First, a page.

Western Australian Government Announces Online Remote Sensing Tool for Livestock Management

Screen capture of high resolution image of total green biomass estimated from PRS application

Image: Western Australian Government

Western Australia’s Primary Industry Authority and Landgate have jointly developed a new online pastoral remote sensing (PRS) tool designed to allow local farmers and pastoralists to make more informed decisions about land management. did.

A free online resource tool that uses satellite images from NASA and the Copernicus Australia Regional Data Hub to provide current and cumulative rainfall for all idyllic leases of total green biomass, vegetation coverage, total dryness, and cumulative rainfall in the state. Provides past estimates.

Western Australia’s Minister of Agriculture and Food Alannah MacTiernaan said the modeled information could be used by herders as a guide for ground monitoring and measurement, comparing the condition of ground cover plants and observing seasonal trends. You said you could use it all to notify you of your feed budget decisions, for example, inventory rates.

“This new resource is especially useful during the dry season and provides information on important resource and land management decisions for best management of both animal and rangeland conditions,” she said.

“This means that herders can manage their operations more agile while optimizing the condition of the land in the area in response to seasonal changes.”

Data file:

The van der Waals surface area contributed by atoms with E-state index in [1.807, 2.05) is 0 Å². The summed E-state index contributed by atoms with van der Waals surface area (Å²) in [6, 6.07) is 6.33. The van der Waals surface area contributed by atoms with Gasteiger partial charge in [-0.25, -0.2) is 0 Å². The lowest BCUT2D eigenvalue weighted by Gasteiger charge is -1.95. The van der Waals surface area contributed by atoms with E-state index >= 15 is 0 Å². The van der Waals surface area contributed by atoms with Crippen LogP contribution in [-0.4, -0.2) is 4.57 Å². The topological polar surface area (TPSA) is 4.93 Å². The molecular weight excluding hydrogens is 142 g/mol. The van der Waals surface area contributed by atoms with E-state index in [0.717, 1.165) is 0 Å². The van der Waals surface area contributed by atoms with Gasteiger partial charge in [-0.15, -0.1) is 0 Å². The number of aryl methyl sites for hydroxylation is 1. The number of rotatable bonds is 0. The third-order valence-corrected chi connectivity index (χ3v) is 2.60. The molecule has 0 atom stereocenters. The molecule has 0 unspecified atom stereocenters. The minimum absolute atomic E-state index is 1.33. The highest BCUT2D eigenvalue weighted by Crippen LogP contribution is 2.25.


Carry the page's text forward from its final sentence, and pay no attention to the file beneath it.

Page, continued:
Farmers in Queensland have a similar online system. Built by the Queensland Government, this platform, called Forage, incorporates climate data, satellite imagery, and modeled pasture growth.

Remote sensing technology is increasingly used in the agricultural sector.

For example, Queensland-based agricultural technology company Goanna Ag Incorporate WaterWiseIncorporates technology developed by the Federal Institute for Scientific and Industrial Research (CSIRO) into existing GoField irrigation management systems to help growers better understand how to make the most of irrigation water to grow their crops.

Meanwhile, Costa Group, one of Australia’s largest horticulturist companies, Started deployment of artificial intelligence system To better understand and manage the quantity and quality of berry crops early last year.

Developed by Sydney-based company The Yield, the Sensing + system is designed to measure 14 variables of a typical agricultural model in real time, including rain, light, wind, temperature and soil moisture. .. The information is then taken into the Internet of Things platform and combined with existing datasets shared by Costa to create localized forecasts for each berry crop before AI is applied.

The system was installed in a polytunnel at eight berry farms in Costa in New South Wales, Queensland and Tasmania.

A recent study on growing Australia’s agricultural sector to A $ 100 billion by 2030 revealed that digital technology is key to driving Australia’s agricultural growth.

A study conducted by the Standing Committee of the House of Representatives on Agriculture and Water Resources and chaired by Liberal Party member Rick Wilson estimated: Digital agriculture could add A $ 20 billion To the value of the sector.

“This expansion in scale will, by itself, make up for the expected shortfall needed to reach A $ 100 billion by the 2030 target,” he said. Growing Australia Report [PDF] Said.

Updated Friday, April 23, 2021 at 1:17 pm (AEST): Added details about Queensland Government feed.

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